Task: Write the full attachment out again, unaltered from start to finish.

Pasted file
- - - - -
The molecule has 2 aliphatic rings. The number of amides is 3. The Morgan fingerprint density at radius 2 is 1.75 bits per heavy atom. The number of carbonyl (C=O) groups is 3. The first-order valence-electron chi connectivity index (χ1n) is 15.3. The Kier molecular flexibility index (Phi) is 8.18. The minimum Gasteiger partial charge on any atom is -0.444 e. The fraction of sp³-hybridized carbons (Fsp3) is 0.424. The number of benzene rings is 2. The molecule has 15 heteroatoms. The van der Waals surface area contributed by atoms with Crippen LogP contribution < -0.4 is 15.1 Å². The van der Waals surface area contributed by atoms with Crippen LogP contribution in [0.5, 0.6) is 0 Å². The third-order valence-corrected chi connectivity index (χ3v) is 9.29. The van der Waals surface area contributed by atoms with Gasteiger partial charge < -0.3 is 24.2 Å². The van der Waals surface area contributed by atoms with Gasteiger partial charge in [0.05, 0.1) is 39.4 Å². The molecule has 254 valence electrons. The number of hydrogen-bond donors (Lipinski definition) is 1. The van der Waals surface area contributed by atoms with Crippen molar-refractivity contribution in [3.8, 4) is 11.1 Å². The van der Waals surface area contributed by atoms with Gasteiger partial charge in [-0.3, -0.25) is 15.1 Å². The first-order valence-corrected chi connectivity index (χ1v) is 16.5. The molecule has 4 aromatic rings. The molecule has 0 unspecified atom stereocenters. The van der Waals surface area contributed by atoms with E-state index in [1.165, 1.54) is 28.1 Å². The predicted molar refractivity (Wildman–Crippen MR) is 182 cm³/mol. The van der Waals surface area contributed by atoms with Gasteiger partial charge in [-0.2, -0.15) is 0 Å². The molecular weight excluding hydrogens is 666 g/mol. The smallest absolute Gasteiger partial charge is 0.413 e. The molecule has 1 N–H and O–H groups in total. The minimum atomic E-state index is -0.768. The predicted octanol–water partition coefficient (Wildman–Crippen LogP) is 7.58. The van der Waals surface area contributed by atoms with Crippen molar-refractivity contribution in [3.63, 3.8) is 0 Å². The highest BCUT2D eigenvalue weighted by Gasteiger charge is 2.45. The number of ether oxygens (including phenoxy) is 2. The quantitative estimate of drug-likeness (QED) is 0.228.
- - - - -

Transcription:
The molecule has 2 aliphatic rings. The number of amides is 3. The Morgan fingerprint density at radius 2 is 1.75 bits per heavy atom. The number of carbonyl (C=O) groups is 3. The first-order valence-electron chi connectivity index (χ1n) is 15.3. The Kier molecular flexibility index (Phi) is 8.18. The minimum Gasteiger partial charge on any atom is -0.444 e. The fraction of sp³-hybridized carbons (Fsp3) is 0.424. The number of benzene rings is 2. The molecule has 15 heteroatoms. The van der Waals surface area contributed by atoms with Crippen LogP contribution < -0.4 is 15.1 Å². The van der Waals surface area contributed by atoms with Crippen LogP contribution in [0.5, 0.6) is 0 Å². The third-order valence-corrected chi connectivity index (χ3v) is 9.29. The van der Waals surface area contributed by atoms with Gasteiger partial charge < -0.3 is 24.2 Å². The van der Waals surface area contributed by atoms with Gasteiger partial charge in [0.05, 0.1) is 39.4 Å². The molecule has 254 valence electrons. The number of hydrogen-bond donors (Lipinski definition) is 1. The van der Waals surface area contributed by atoms with Crippen molar-refractivity contribution in [3.8, 4) is 11.1 Å². The van der Waals surface area contributed by atoms with Gasteiger partial charge in [-0.3, -0.25) is 15.1 Å². The first-order valence-corrected chi connectivity index (χ1v) is 16.5. The molecule has 4 aromatic rings. The molecule has 0 unspecified atom stereocenters. The van der Waals surface area contributed by atoms with E-state index in [1.165, 1.54) is 28.1 Å². The predicted molar refractivity (Wildman–Crippen MR) is 182 cm³/mol. The van der Waals surface area contributed by atoms with Gasteiger partial charge in [-0.2, -0.15) is 0 Å². The molecular weight excluding hydrogens is 666 g/mol. The smallest absolute Gasteiger partial charge is 0.413 e. The molecule has 1 N–H and O–H groups in total. The minimum atomic E-state index is -0.768. The predicted octanol–water partition coefficient (Wildman–Crippen LogP) is 7.58. The van der Waals surface area contributed by atoms with Crippen molar-refractivity contribution in [3.63, 3.8) is 0 Å². The highest BCUT2D eigenvalue weighted by Gasteiger charge is 2.45. The number of ether oxygens (including phenoxy) is 2. The quantitative estimate of drug-likeness (QED) is 0.228.